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Association for Behavior Analysis International

The Association for Behavior Analysis International® (ABAI) is a nonprofit membership organization with the mission to contribute to the well-being of society by developing, enhancing, and supporting the growth and vitality of the science of behavior analysis through research, education, and practice.

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43rd Annual Convention; Denver, CO; 2017

Event Details

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Symposium #430
CE Offered: BACB
Effects of Complementary and Alternative Medicine (CAM) on Behavior and ABA Service Delivery: Helpful or Harmful
Monday, May 29, 2017
10:00 AM–11:50 AM
Convention Center Mile High Ballroom 4E/F
Area: AUT/BPN; Domain: Service Delivery
CE Instructor: John W. Eshleman, Ed.D.
Chair: Bradley G. Frieswyk (BGF Performance Systems, LLC)
Discussant: John W. Eshleman (The Chicago School of Professional Psychology)
Abstract: In addition to Applied Behavior Analysis Therapy, many parents explore complementary and alternative medicine (CAM) as treatment for Autism Spectrum Disorder. Often parents’ research consists of comparing notes with other parents or individuals, in person or on the internet. For some, it is hard to understand that a recounting of experience is not the same as evidence from a scientifically designed study. In such promotion, harmful effects are often ignored in favor of hopeful outcomes. Autism Speaks reports that between 30 and 95 percent of children with ASD have been provided with some CAM treatment. As ABA providers, we are often not consulted about CAM treatments. Prednisone is a synthetic corticosteroid drug, with significant adverse side effects, that suppresses the adrenal glands. Some neurologists prescribe prednisone to treat Autism Spectrum Disorders, specifically for language recovery in children with signs of language regression. This application, and the speculation that it could develop into a treatment for ASD, is based on Prednisone’s noted effects on speech recovery when used to treat seizures and its effectiveness as a treatment for neuroinflamation. After consulting with a neurologist, the client’s parents decided to begin a three-month, intensive, prednisone treatment, during the course of ABA Therapy, with a hope of faster language acquisition. Although the client had been receiving ABA Therapy for six months before the start of this treatment, the parents were advised not to consult with or inform their child’s BCBA and/or therapists, so that the ABA providers would remain unbiased in noticing positive or negative effects during and after treatment. Data will be presented on receptive and expressive language and behaviors targeted for reduction, as well as narratives on the physical and other side-effects.
Instruction Level: Basic
Keyword(s): ABA Therapy, CAM, prednisone
The Familiar Dilemma of Parent Initiated Complementary and Alternative Medicine (CAM) in Conjunction With ABA Therapy
NICOLE ANN CISSELL (BGF Performance Systems, LLC), Amy DeRusha (BGF Performance Systems), Bradley G. Frieswyk (BGF Performance Systems, LLC)
Abstract: In addition to Applied Behavior Analysis Therapy, many parents explore complementary and alternative medicine (CAM) as treatment for Autism Spectrum Disorder. Often parents research consists of comparing notes with other parents or individuals, in person or on the internet. For some, it is hard to understand that a recounting of experience is not the same as evidence from a scientifically designed study. In such promotion, harmful effects are often ignored in favor of hopeful outcomes. Autism Speaks reports that between 30 and 95 percent of children with ASD have been provided with some CAM treatment. As ABA providers, we are often not consulted about CAM treatments, although they can have a profound effect on the efficacy and implementation of ABA Therapy.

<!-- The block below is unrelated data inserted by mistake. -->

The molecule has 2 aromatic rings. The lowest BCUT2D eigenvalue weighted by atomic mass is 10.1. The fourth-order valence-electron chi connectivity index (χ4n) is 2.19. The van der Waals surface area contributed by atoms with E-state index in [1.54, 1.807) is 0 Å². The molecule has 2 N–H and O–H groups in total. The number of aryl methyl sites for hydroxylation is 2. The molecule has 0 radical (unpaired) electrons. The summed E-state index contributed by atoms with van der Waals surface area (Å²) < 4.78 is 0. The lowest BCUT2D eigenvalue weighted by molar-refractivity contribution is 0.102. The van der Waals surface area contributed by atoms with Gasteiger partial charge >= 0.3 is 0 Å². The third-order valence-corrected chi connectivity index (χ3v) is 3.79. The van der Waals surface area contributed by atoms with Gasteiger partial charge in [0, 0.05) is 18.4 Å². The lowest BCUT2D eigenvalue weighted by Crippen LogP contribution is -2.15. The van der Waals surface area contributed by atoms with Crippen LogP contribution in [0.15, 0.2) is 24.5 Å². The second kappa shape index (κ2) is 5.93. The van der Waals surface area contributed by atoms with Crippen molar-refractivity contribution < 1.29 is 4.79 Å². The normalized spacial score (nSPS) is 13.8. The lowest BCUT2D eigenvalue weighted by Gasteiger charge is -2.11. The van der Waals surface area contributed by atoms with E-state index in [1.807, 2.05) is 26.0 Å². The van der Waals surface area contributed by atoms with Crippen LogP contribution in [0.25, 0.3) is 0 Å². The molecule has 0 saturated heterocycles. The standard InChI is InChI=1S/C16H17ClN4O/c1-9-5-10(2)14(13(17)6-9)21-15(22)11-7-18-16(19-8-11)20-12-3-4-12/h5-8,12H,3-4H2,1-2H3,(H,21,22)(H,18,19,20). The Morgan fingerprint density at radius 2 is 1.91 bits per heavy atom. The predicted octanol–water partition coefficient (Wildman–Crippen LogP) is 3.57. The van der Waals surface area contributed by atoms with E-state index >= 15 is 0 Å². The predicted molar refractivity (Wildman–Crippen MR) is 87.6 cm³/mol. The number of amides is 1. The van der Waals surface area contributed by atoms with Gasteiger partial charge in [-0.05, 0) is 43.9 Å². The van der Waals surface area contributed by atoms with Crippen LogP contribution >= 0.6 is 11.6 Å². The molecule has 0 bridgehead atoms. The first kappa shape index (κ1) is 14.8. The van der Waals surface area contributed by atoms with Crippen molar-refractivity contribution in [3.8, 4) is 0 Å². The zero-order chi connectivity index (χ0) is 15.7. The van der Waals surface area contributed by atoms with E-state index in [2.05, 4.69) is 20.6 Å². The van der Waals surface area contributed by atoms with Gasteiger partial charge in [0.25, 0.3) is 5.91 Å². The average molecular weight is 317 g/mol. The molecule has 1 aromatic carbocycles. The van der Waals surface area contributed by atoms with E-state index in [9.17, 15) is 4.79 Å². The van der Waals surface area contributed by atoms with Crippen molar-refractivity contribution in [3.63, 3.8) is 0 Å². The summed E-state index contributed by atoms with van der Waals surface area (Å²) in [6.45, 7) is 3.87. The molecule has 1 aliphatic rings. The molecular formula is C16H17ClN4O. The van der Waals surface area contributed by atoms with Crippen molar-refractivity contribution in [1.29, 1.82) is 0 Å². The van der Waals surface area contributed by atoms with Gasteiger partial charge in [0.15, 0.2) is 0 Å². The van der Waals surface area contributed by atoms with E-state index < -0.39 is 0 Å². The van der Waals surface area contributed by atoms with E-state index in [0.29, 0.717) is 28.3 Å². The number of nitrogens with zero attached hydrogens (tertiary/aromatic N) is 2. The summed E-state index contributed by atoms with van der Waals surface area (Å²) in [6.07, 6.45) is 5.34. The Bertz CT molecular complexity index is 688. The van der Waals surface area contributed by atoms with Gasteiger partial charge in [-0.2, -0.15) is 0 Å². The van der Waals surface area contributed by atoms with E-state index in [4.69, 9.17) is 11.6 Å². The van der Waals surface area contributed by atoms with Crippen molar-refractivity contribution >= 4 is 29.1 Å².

Observations and Data From an ABA Provider Before, During, and After Prednisone Treatment
AMY DERUSHA (BGF Performance Systems), Nicole Ann Cissell (BGF Performance Systems, LLC), Bradley G. Frieswyk (BGF Performance Systems, LLC)
Abstract: This single case study explores the effects of an intensive prednisone therapy on the behavior of a child with ASD who is receiving ABA Therapy. Prednisone is a synthetic corticosteroid drug, with significant adverse side effects, that suppresses the adrenal glands. Some neurologists prescribe prednisone to treat Autism Spectrum Disorders, specifically for language recovery in children with signs of language regression. This application, and the speculation that it could develop into a treatment for ASD, is based on prednisones noted effects on speech recovery when used to treat seizures and its effectiveness as a treatment for neuroinflamation. After consulting with a neurologist, the clients parents decided to begin a three-month, intensive, Prednisone treatment, during the course of ABA Therapy, with a hope of faster language acquisition. Although the client had been receiving ABA Therapy for six months before the start of this treatment, the parents were advised not to consult with or inform their childs BCBA and/or therapists, so that the ABA providers would remain unbiased in noticing positive or negative effects during and after treatment. Data will be presented on receptive and expressive language and behaviors targeted for reduction, as well as narratives on the physical and other side-effects.
 

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